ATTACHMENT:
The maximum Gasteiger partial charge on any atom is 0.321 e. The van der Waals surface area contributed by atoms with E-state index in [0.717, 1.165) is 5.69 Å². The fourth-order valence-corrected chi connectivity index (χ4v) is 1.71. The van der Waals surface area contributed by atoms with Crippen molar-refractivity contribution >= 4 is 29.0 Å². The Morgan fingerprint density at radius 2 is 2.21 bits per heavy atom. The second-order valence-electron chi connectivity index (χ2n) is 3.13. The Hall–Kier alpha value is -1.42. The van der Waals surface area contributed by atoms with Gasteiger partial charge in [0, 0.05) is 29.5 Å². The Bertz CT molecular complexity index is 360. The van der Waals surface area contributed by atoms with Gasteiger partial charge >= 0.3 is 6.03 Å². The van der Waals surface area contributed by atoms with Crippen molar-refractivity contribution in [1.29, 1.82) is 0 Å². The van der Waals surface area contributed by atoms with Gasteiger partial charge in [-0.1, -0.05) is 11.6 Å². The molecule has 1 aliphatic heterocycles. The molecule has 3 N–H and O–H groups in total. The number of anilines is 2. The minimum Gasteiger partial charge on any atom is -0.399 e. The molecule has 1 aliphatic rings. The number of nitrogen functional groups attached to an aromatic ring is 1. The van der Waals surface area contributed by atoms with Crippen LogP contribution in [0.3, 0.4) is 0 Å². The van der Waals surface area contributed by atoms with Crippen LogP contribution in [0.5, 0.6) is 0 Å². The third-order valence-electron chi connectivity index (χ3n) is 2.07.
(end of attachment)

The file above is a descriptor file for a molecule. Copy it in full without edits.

The maximum Gasteiger partial charge on any atom is 0.321 e. The van der Waals surface area contributed by atoms with E-state index in [0.717, 1.165) is 5.69 Å². The fourth-order valence-corrected chi connectivity index (χ4v) is 1.71. The van der Waals surface area contributed by atoms with Crippen molar-refractivity contribution >= 4 is 29.0 Å². The Morgan fingerprint density at radius 2 is 2.21 bits per heavy atom. The second-order valence-electron chi connectivity index (χ2n) is 3.13. The Hall–Kier alpha value is -1.42. The van der Waals surface area contributed by atoms with Gasteiger partial charge in [0, 0.05) is 29.5 Å². The Bertz CT molecular complexity index is 360. The van der Waals surface area contributed by atoms with Gasteiger partial charge >= 0.3 is 6.03 Å². The van der Waals surface area contributed by atoms with Crippen molar-refractivity contribution in [1.29, 1.82) is 0 Å². The van der Waals surface area contributed by atoms with Gasteiger partial charge in [-0.1, -0.05) is 11.6 Å². The molecule has 1 aliphatic heterocycles. The molecule has 3 N–H and O–H groups in total. The number of anilines is 2. The minimum Gasteiger partial charge on any atom is -0.399 e. The molecule has 1 aliphatic rings. The number of nitrogen functional groups attached to an aromatic ring is 1. The van der Waals surface area contributed by atoms with Crippen LogP contribution in [0.3, 0.4) is 0 Å². The van der Waals surface area contributed by atoms with Crippen LogP contribution in [0.5, 0.6) is 0 Å². The third-order valence-electron chi connectivity index (χ3n) is 2.07.